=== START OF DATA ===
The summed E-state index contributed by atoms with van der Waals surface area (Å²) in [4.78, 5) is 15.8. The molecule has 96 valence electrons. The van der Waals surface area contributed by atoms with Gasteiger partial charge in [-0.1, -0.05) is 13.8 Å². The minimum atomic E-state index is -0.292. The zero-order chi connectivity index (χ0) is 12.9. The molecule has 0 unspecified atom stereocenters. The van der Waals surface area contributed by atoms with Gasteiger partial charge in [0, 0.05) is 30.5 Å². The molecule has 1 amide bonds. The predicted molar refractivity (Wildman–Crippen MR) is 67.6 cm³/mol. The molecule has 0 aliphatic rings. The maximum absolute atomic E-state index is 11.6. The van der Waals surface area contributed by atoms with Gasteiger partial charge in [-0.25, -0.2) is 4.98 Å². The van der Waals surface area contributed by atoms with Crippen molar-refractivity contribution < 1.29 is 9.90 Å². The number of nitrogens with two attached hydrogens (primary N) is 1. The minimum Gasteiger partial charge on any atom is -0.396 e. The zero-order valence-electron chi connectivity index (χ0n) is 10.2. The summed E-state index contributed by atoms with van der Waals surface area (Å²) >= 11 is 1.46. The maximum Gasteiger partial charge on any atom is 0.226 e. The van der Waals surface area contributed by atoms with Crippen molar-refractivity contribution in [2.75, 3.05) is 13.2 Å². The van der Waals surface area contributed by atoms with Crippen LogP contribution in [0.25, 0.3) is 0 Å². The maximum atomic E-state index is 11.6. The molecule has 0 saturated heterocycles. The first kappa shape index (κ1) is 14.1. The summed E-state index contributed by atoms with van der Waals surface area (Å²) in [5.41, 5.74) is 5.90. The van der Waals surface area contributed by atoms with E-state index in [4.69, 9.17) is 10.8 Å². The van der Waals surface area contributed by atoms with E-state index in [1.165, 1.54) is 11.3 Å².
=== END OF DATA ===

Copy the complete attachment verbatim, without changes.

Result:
The summed E-state index contributed by atoms with van der Waals surface area (Å²) in [4.78, 5) is 15.8. The molecule has 96 valence electrons. The van der Waals surface area contributed by atoms with Gasteiger partial charge in [-0.1, -0.05) is 13.8 Å². The minimum atomic E-state index is -0.292. The zero-order chi connectivity index (χ0) is 12.9. The molecule has 0 unspecified atom stereocenters. The van der Waals surface area contributed by atoms with Gasteiger partial charge in [0, 0.05) is 30.5 Å². The molecule has 1 amide bonds. The predicted molar refractivity (Wildman–Crippen MR) is 67.6 cm³/mol. The molecule has 0 aliphatic rings. The maximum absolute atomic E-state index is 11.6. The van der Waals surface area contributed by atoms with Gasteiger partial charge in [-0.25, -0.2) is 4.98 Å². The van der Waals surface area contributed by atoms with Crippen molar-refractivity contribution < 1.29 is 9.90 Å². The number of nitrogens with two attached hydrogens (primary N) is 1. The minimum Gasteiger partial charge on any atom is -0.396 e. The zero-order valence-electron chi connectivity index (χ0n) is 10.2. The summed E-state index contributed by atoms with van der Waals surface area (Å²) >= 11 is 1.46. The maximum Gasteiger partial charge on any atom is 0.226 e. The van der Waals surface area contributed by atoms with Crippen molar-refractivity contribution in [2.75, 3.05) is 13.2 Å². The van der Waals surface area contributed by atoms with Crippen LogP contribution in [0.25, 0.3) is 0 Å². The maximum atomic E-state index is 11.6. The molecule has 0 saturated heterocycles. The first kappa shape index (κ1) is 14.1. The summed E-state index contributed by atoms with van der Waals surface area (Å²) in [5.41, 5.74) is 5.90. The van der Waals surface area contributed by atoms with E-state index in [4.69, 9.17) is 10.8 Å². The van der Waals surface area contributed by atoms with E-state index in [1.165, 1.54) is 11.3 Å².